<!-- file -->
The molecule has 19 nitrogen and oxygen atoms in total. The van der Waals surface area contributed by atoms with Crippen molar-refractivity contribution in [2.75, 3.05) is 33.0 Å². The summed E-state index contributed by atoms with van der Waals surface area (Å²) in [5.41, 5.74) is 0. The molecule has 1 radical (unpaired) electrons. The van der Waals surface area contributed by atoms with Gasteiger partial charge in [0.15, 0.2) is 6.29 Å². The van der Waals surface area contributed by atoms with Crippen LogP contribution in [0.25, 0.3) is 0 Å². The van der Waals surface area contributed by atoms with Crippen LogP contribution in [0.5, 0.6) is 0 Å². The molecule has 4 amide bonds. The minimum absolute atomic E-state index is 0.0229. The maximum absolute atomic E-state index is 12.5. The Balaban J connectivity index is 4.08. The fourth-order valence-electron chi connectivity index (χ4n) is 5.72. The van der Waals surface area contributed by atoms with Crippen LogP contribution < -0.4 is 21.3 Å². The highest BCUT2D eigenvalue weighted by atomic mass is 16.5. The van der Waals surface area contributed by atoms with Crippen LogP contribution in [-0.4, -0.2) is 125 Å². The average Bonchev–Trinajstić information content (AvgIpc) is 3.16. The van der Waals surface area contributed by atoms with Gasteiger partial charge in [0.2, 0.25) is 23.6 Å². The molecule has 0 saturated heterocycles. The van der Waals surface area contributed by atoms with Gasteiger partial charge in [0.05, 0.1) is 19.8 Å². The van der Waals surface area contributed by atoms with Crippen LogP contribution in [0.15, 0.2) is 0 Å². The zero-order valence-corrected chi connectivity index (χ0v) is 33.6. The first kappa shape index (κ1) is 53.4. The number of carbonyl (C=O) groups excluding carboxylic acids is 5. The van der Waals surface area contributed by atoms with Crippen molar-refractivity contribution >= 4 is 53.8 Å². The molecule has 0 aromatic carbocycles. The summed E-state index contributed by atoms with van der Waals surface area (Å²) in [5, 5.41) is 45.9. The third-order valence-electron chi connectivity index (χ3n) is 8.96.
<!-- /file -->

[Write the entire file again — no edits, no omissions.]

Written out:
The molecule has 19 nitrogen and oxygen atoms in total. The van der Waals surface area contributed by atoms with Crippen molar-refractivity contribution in [2.75, 3.05) is 33.0 Å². The summed E-state index contributed by atoms with van der Waals surface area (Å²) in [5.41, 5.74) is 0. The molecule has 1 radical (unpaired) electrons. The van der Waals surface area contributed by atoms with Gasteiger partial charge in [0.15, 0.2) is 6.29 Å². The van der Waals surface area contributed by atoms with Crippen LogP contribution in [0.25, 0.3) is 0 Å². The van der Waals surface area contributed by atoms with Crippen LogP contribution in [0.5, 0.6) is 0 Å². The molecule has 4 amide bonds. The minimum absolute atomic E-state index is 0.0229. The maximum absolute atomic E-state index is 12.5. The Balaban J connectivity index is 4.08. The fourth-order valence-electron chi connectivity index (χ4n) is 5.72. The van der Waals surface area contributed by atoms with Crippen LogP contribution < -0.4 is 21.3 Å². The highest BCUT2D eigenvalue weighted by atomic mass is 16.5. The van der Waals surface area contributed by atoms with Crippen LogP contribution in [-0.4, -0.2) is 125 Å². The average Bonchev–Trinajstić information content (AvgIpc) is 3.16. The van der Waals surface area contributed by atoms with Gasteiger partial charge in [0.2, 0.25) is 23.6 Å². The molecule has 0 saturated heterocycles. The van der Waals surface area contributed by atoms with Gasteiger partial charge in [0.05, 0.1) is 19.8 Å². The van der Waals surface area contributed by atoms with Crippen LogP contribution in [0.15, 0.2) is 0 Å². The zero-order valence-corrected chi connectivity index (χ0v) is 33.6. The first kappa shape index (κ1) is 53.4. The number of carbonyl (C=O) groups excluding carboxylic acids is 5. The van der Waals surface area contributed by atoms with Crippen molar-refractivity contribution >= 4 is 53.8 Å². The molecule has 0 aromatic carbocycles. The summed E-state index contributed by atoms with van der Waals surface area (Å²) in [5, 5.41) is 45.9. The third-order valence-electron chi connectivity index (χ3n) is 8.96.